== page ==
Oliver Andrews visited Marrakech in November and was arrested after being accused of using counterfeit money.
The 29-year-old’s family said he denied the charges and had received no help from the British authorities.
The Foreign, Commonwealth and Development Office (FCDO) said it had provided assistance.
The BBC has asked the Consulate General of the Kingdom of Morocco for comment.
On 10 November 2022, Mr Andrews, from Bournemouth, and a friend went to a nightclub on the last night of their holiday.
The next morning, Moroccan police arrested them and Mr Andrews was told that half of his money was counterfeit, according to his family.
The family said the two men were not given an official translator or the opportunity to speak to a lawyer.
They also said the men were “pressured into signing foreign paperwork”.
Speaking via the family, Mr Andrew’s solicitor, in Morocco, said both men had been charged with possessing and distributing counterfeit money within Morocco, and one count of creating an organised criminal group.
Mr Andrews was diagnosed with a heart condition in 2021 and requires daily medication, his family said.
They added he was not given access to his medication until his solicitor organised access on 16 December.
“The British Embassy in Morocco and the FCDO have refused to get involved,” they continued.
They said the British Embassy to Morocco and the FCDO were informed about Mr Andrew’s heart condition and medical requirements.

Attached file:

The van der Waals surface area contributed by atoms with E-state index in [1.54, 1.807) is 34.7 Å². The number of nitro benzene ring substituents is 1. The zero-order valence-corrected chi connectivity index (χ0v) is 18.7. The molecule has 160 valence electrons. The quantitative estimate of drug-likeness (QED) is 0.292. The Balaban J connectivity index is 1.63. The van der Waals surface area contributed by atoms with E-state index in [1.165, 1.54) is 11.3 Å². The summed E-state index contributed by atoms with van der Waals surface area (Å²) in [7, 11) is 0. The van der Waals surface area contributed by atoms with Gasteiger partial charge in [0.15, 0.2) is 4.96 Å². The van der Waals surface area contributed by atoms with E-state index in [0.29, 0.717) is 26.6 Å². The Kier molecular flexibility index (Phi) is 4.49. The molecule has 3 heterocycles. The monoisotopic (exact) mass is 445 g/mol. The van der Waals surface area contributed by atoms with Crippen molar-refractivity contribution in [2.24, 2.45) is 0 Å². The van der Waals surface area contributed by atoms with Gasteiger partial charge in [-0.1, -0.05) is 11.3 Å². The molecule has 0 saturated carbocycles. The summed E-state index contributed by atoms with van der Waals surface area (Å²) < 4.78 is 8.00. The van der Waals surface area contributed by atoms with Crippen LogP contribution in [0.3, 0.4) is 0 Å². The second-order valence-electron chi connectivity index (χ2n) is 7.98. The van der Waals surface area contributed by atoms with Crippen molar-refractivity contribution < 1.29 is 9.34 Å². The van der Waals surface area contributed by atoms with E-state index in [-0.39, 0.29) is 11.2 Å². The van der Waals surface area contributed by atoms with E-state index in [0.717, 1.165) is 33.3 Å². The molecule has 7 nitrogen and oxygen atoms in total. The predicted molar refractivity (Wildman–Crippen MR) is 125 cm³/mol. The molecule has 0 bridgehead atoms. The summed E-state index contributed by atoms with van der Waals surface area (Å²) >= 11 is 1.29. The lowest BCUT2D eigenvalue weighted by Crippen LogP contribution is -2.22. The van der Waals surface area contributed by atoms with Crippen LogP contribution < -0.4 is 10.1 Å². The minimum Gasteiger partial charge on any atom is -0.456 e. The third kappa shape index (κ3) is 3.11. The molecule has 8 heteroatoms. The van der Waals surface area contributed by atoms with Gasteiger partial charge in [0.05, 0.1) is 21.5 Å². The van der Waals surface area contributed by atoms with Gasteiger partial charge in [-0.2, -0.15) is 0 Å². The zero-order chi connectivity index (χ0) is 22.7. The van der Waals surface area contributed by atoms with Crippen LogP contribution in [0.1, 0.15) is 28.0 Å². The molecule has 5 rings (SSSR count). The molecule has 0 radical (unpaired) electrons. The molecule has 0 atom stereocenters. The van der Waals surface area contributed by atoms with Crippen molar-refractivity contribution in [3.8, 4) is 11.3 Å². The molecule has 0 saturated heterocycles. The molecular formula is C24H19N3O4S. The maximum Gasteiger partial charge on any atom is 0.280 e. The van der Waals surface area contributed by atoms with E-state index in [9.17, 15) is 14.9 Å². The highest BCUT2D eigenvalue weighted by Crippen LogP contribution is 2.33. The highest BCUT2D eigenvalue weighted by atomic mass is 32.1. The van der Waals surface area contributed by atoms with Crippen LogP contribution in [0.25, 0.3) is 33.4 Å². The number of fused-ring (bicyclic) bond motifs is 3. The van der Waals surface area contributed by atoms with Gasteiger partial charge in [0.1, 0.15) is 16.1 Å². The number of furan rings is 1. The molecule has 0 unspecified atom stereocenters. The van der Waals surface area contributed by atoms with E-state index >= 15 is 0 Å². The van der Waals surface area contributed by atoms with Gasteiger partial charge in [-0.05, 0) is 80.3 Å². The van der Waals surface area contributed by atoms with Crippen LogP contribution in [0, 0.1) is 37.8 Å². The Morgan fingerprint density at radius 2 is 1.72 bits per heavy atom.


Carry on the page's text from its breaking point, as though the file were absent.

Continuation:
When Mr Andrews was visited by his solicitor the family said “he was in a very deteriorating mental and physical state”.
They added that, because he had not taking his medication, “his blood circulation was slowing down”.
The family also said they sent money to the embassy for Mr Andrews to make phone calls but added “this money was not given to him, to date”.
Alanna Cornick, Mr Andrew’s partner, said: “We just want to the embassy to do their job and go and visit him, and make sure to check on his welfare.”
“The condition that he’s living in is just heart-breaking on a daily basis,” she added.
She described how he had been kept in “cramped spaces” with 32 people in a 12-man cell, with no bedding or fresh air.
“I have had phone calls from him where he has been really really down and basically shared suicidal thoughts,” she continued.
“It is the worst because there’s nothing you can do.”
Zoe, Mr Andrew’s mother, said the family “have given up trying to get anything done through the embassy”.
“As a family, we feel very let down and deserted by our own government,” she added.
“We, under no circumstances, want help with the legal case, just solely his welfare.”
An FCDO spokesperson contested what the family said and told the BBC: “We are providing consular assistance to two British nationals arrested in Morocco and are in contact with the local authorities.”